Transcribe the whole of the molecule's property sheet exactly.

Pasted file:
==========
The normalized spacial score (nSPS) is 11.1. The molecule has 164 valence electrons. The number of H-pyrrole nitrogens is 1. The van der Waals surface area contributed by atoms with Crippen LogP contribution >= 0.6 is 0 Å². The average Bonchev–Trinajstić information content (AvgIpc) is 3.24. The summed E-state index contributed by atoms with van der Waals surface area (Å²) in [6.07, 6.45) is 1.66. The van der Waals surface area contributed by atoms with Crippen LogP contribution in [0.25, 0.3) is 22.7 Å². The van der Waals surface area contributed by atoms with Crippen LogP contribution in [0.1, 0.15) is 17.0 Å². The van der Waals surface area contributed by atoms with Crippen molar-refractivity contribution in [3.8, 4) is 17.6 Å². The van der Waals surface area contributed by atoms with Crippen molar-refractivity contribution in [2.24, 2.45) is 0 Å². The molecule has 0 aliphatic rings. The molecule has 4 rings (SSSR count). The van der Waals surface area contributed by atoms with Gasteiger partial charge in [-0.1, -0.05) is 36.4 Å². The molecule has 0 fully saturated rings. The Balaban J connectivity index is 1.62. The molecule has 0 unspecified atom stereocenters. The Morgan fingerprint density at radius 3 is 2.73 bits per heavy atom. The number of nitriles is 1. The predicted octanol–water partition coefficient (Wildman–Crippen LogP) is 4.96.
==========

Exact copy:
The normalized spacial score (nSPS) is 11.1. The molecule has 164 valence electrons. The number of H-pyrrole nitrogens is 1. The van der Waals surface area contributed by atoms with Crippen LogP contribution >= 0.6 is 0 Å². The average Bonchev–Trinajstić information content (AvgIpc) is 3.24. The summed E-state index contributed by atoms with van der Waals surface area (Å²) in [6.07, 6.45) is 1.66. The van der Waals surface area contributed by atoms with Crippen LogP contribution in [0.25, 0.3) is 22.7 Å². The van der Waals surface area contributed by atoms with Crippen LogP contribution in [0.1, 0.15) is 17.0 Å². The van der Waals surface area contributed by atoms with Crippen molar-refractivity contribution in [3.8, 4) is 17.6 Å². The van der Waals surface area contributed by atoms with Crippen molar-refractivity contribution in [2.24, 2.45) is 0 Å². The molecule has 0 aliphatic rings. The molecule has 4 rings (SSSR count). The van der Waals surface area contributed by atoms with Gasteiger partial charge in [-0.1, -0.05) is 36.4 Å². The molecule has 0 fully saturated rings. The Balaban J connectivity index is 1.62. The molecule has 0 unspecified atom stereocenters. The Morgan fingerprint density at radius 3 is 2.73 bits per heavy atom. The number of nitriles is 1. The predicted octanol–water partition coefficient (Wildman–Crippen LogP) is 4.96.